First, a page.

Hello again fiends! I was tidying up around the Waiting Room and realized something was dreadfully lacking… reading material! So I sent out my trained bats to scour the newsstands and drawing desks of our fine world to find me something to placate the patient souls who visit my creepy corner of the world. Soon, I was buried in monstrous mounds of macabre material! I suppose now I shall have to sift through them all and report what I find, no?
First on the pile was a little comic book called “Dead Babies.” With a name like that, I just had to peek inside to see if it was worthy for the end tables and wire racks of the Waiting Room. Written and drawn by Franklin Fritts, Dead Babies represents this ghoulish Georgian’s decade long dwelling over the concept of foul mouthed “dolls” with the souls of humans. Made of potato sack material, thread, and glass jars containing embryonic souls, these little imps resemble what Little Big Planet would have looked like had Tim Burton designed the little sack creatures. The setting seems to be a large city with some runaway crime, not unlike any good comic book city. The background of the panels is sparse, featuring instead the exploits of the sack men themselves. The art does feel a little two dimensional, but many of the layouts during action sequences are quite inspired. We are seeing the artist find his style and learn his craft, which is an excitement that awaits anyone who dives into the world of self-published comics. Indy comics are creation for the love of the challenge and to spit in the eye of the establishment; something our good friend Dr. Frankenstein would tell us to revel in as well. Well, before his creator’s remorse. And disastrous wedding night. But I digress…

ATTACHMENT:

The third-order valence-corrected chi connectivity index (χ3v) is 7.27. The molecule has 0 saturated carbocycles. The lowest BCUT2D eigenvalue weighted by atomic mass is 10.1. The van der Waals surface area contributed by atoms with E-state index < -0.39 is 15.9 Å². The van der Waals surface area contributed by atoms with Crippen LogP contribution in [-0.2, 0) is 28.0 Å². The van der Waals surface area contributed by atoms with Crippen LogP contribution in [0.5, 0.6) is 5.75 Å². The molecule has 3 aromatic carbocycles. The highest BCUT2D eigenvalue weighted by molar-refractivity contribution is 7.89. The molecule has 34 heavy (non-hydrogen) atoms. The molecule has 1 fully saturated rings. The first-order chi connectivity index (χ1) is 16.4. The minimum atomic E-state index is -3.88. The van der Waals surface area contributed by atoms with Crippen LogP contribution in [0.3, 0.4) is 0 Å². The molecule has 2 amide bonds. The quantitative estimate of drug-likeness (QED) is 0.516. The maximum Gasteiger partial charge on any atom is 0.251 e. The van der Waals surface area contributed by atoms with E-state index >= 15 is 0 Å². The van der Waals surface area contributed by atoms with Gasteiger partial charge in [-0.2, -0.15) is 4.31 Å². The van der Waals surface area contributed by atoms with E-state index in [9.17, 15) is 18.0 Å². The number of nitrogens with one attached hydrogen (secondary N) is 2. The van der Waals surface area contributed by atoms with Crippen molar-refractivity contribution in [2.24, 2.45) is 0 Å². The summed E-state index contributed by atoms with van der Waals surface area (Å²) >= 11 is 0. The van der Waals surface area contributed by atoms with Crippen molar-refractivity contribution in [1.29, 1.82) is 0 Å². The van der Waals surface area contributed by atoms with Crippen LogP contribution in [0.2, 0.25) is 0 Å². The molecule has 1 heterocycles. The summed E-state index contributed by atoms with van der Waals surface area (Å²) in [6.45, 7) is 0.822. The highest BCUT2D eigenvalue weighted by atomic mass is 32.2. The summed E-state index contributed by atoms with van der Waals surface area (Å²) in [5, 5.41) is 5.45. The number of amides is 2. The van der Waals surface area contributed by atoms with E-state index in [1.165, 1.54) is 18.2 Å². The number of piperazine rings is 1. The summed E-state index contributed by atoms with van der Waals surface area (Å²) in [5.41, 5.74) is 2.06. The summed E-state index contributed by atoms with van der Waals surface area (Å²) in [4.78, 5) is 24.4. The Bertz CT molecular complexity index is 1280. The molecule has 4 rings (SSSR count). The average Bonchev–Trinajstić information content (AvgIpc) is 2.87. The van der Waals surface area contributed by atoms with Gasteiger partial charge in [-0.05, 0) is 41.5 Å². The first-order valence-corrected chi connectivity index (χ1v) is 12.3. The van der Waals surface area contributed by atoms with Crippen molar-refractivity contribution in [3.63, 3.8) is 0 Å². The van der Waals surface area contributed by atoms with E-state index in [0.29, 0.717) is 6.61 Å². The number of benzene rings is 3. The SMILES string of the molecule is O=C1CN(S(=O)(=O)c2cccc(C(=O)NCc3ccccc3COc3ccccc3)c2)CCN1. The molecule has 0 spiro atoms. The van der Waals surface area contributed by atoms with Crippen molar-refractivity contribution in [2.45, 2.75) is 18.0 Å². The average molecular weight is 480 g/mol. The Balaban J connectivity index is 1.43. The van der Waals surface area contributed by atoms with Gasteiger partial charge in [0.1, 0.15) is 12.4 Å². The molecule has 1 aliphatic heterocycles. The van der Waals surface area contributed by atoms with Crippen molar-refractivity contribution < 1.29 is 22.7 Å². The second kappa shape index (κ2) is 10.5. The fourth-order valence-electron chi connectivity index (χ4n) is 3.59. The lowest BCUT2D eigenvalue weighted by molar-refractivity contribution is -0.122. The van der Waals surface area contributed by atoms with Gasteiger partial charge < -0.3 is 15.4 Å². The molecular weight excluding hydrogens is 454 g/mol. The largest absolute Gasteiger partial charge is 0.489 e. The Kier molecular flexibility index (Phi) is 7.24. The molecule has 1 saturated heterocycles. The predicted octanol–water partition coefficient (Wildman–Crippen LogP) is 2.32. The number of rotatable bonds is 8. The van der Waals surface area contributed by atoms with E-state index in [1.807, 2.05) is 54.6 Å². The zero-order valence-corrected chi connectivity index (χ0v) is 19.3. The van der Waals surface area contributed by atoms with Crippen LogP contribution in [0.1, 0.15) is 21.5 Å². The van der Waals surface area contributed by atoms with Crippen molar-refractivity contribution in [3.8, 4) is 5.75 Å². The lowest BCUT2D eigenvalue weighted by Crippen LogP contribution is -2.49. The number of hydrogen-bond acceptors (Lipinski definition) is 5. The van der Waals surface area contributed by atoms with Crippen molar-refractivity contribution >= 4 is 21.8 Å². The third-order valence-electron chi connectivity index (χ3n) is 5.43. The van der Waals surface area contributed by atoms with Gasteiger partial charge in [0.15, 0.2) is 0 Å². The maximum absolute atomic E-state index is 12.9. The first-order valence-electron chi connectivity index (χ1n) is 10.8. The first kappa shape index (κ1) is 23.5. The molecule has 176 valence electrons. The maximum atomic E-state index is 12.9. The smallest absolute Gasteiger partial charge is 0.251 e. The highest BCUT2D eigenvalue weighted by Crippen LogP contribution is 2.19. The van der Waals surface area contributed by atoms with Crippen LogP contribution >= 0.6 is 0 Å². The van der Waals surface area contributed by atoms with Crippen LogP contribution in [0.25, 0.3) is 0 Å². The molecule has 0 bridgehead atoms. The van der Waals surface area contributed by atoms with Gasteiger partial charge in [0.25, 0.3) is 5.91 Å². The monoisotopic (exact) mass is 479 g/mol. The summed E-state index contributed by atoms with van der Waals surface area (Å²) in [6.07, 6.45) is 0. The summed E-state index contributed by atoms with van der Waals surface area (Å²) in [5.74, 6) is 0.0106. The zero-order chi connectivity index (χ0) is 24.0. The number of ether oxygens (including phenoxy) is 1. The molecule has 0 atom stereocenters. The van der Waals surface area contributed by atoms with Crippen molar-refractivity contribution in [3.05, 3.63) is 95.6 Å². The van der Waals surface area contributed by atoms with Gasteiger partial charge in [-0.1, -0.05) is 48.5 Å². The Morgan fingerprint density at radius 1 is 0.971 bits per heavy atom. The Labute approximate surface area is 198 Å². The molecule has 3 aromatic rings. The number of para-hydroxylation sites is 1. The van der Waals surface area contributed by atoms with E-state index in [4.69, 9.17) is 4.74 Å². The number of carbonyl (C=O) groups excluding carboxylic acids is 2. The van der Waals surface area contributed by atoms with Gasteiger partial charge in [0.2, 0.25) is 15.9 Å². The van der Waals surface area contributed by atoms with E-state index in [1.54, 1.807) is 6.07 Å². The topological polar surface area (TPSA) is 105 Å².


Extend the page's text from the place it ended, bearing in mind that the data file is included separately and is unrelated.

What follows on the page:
Our book’s plot revolves around these voodoo-esque animated dolls fighting to do what their souls drive them to do; either fight crime and clean up the streets or to create great mayhem. The art and story are decent, and I may have passed over placing this book in our archives except for something tantalizing its premise explores. The greater spirit of the story wrestles with the notion that souls are eternal and bent to a particular demeanor, regardless of the frame they inhabit. An evil soul will be evil whether it resides in a child or fabric-bound abomination, and a good soul will always struggle to find a way to interrupt the delightfully dastardly deeds of creeps and monsters (AKA “our people”). If the book survives its introductory arc to explore the richness within this topic, it will be a wonderful read indeed. I do hope the writer can rise to the challenge of exploring both the dark slapstick that seeded this tale in his mind while still in high school and the metaphysical condition his creatures represent.
So my fans, if you are interested in peeking into a new comic, stop by the Waiting Room, or click over to http://deadbabiesthecomic.blogspot.com to inquire further about adding this gleefully grim gem to your reading pile. See you all soon with some more medical mayhem, but until them, farewell!